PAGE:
“I have killed the Pharaoh!”
On October 6, 1981, Lieutenant Khalid Islambouli, the leader of the plot to assassinate President Anwar Sadat, leaped from his passing military truck and ran toward the stands where dignitaries were viewing the parade. He and three collaborators lobbed grenades toward the Egyptian President and discharged their weapons. After Islambouli finished firing his assault weapon at Sadat, he cried out, “I have killed the Pharaoh!” Sadat was shot thirty-seven times. Forty people were killed or wounded.
Why a reference to a dynasty over 3,000 years in the past? This may seem strange to us in the West. More recently, in an audio statement released to CNN on November 14, 2002, Osama Bin Laden labeled President George W. Bush, “the Pharaoh of the century”. Here was another reference, among many in current events, to the ancient Egyptian Pharaoh. Why? To Muslim hearers, these references are not strange at all. They are readily understood.
In Islamic folklore there is a master narrative about the Pharaoh of Egypt. The Qur’an introduces the figure of the Pharaoh into Arabic literature. The tale is commonly told of the Pharaoh of Egypt oppressing enslaved Semitic people in ancient times. His rule was authoritarian. He was proud and arrogant. He was obsessed with power and intoxicated by wealth. The Pharaoh of Egypt sovereignly exploited land and people for personal selfish ends. But, the story tells of God revealing Himself to a chosen leader from among the oppressed people and commissioning him to stand against the Pharaoh as the authentic representative of the one true God. This, Moses did, and through a series of miracles, the oppressed people were delivered and the Pharaoh himself was killed.
The Pharaoh master narrative is really about conflict between the oppressive state regime and political rebels. In the narrative a diety reveals himself and commissions a leader from among the oppressed to stand against the state. The chosen leader from among the people represents deity and exercises the will of deity. For Islamists, the assassination of Egyptian President Anwar Sadat in 1981 ended the rule of an arrogant tyrant who persecuted believers and prevented the establishment of the Islamic state in Egypt.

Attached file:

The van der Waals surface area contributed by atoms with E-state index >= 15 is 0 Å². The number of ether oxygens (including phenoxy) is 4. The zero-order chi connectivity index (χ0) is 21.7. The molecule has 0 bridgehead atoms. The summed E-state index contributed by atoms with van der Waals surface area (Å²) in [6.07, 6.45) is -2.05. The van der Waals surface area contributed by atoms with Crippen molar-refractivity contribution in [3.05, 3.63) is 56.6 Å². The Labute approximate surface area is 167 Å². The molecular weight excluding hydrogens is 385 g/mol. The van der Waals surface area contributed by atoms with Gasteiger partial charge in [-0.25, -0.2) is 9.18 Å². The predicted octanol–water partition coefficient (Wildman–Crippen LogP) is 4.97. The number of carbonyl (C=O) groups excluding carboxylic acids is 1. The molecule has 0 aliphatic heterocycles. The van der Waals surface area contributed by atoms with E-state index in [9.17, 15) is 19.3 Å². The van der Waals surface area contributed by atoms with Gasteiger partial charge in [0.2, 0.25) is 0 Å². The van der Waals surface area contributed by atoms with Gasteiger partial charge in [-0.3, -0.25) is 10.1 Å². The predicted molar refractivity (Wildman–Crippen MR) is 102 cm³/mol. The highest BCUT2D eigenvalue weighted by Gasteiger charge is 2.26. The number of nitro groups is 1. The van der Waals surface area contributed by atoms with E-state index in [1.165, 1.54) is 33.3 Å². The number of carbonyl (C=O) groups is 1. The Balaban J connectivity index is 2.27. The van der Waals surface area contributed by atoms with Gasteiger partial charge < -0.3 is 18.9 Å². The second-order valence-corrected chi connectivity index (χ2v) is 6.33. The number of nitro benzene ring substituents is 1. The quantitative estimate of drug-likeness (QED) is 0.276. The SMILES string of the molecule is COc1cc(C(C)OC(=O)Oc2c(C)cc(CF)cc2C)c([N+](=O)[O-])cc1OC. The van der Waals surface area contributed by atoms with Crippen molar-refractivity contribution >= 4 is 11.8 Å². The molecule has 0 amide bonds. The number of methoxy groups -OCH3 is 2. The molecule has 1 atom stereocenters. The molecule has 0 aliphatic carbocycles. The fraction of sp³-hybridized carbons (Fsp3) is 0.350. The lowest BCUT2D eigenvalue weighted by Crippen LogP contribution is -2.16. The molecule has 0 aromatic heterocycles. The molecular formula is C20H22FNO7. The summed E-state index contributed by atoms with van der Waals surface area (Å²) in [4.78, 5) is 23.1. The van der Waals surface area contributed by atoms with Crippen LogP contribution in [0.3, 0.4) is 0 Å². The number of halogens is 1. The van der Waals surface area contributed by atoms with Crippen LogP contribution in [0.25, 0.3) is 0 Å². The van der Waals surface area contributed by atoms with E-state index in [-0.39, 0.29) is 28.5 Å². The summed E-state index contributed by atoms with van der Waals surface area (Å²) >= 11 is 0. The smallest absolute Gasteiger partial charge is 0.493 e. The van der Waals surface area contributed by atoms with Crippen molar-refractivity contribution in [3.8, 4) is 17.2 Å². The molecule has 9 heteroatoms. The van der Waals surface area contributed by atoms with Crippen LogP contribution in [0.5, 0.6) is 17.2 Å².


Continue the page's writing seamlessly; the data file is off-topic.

Why do I need to know about master narratives? They can be found at the root of Islamist extremism. They are repeated daily throughout the Muslim world. Arguments for the benefits of democracy do not displace master narratives. In fact, there are master narratives about the blasphemy of democracy as a trickster human system intended to thwart the rule of Allah.
What are master narratives? A master narrative (MN) is “a transhistorical narrative that is deeply embedded in a particular culture” (Halverson, Goodall, & Corman, 2011, p. 14). They attain dominance over time through relevance, repetition, and reverence. MNs always contain ideal and unideal archetypes – characters, events, and plots that are known to and remembered by all people in a culture. Just the mention of archetypes invoke the whole master narrative without actually telling the story. Hence, the simple reference to Pharaoh invokes the whole master narrative and its meaning noted above.
MNs shape the environment in four ways:
- They enable people in a culture to make sense of everyday life
- They connect the present day with the past
- They are used by people to justify current behavior
- They tell people what the future will be, and as such, provide a trajectory
To have credibility with people in a culture, master narratives must display six characteristics. They must be:
- Coherent – they must make sense
- Thematic – they must include a collection of systemic stories that elaborate a cultural value
- Real – they must comport with reality as people perceive it
- Meaningful – through framing they make meaning
- Prophetic – they reveal trajectory
- Historical – they must be deeply rooted in history, so much so, that they are widely shared, told again and again, and are extremely resistant to change
What are examples of master narratives? The number of MNs throughout all cultures is incalculable. Here are five that illustrate the characteristics and purposes described above:
- The Pharaoh in the Qur’an and Torah
- The Account of September 11, 2001 in Lower Manhattan, New York City, USA
- The Battle of Karbala
- The Story of Martin Luther King and the Civil Rights Movement of the 1960s
- The Account of the Dirty War in Argentina and the Disappeared Ones
How do socio-political and religious leaders use master narratives in strategic communication, that is, communication intended to influence people toward a specific goal? How do master narratives create a rhetorical vision that drives human behavior? Are master narratives and their rhetorical vision able to be changed? If yes, how? In blog posts to follow, Global Perspectives Consulting will explore these questions.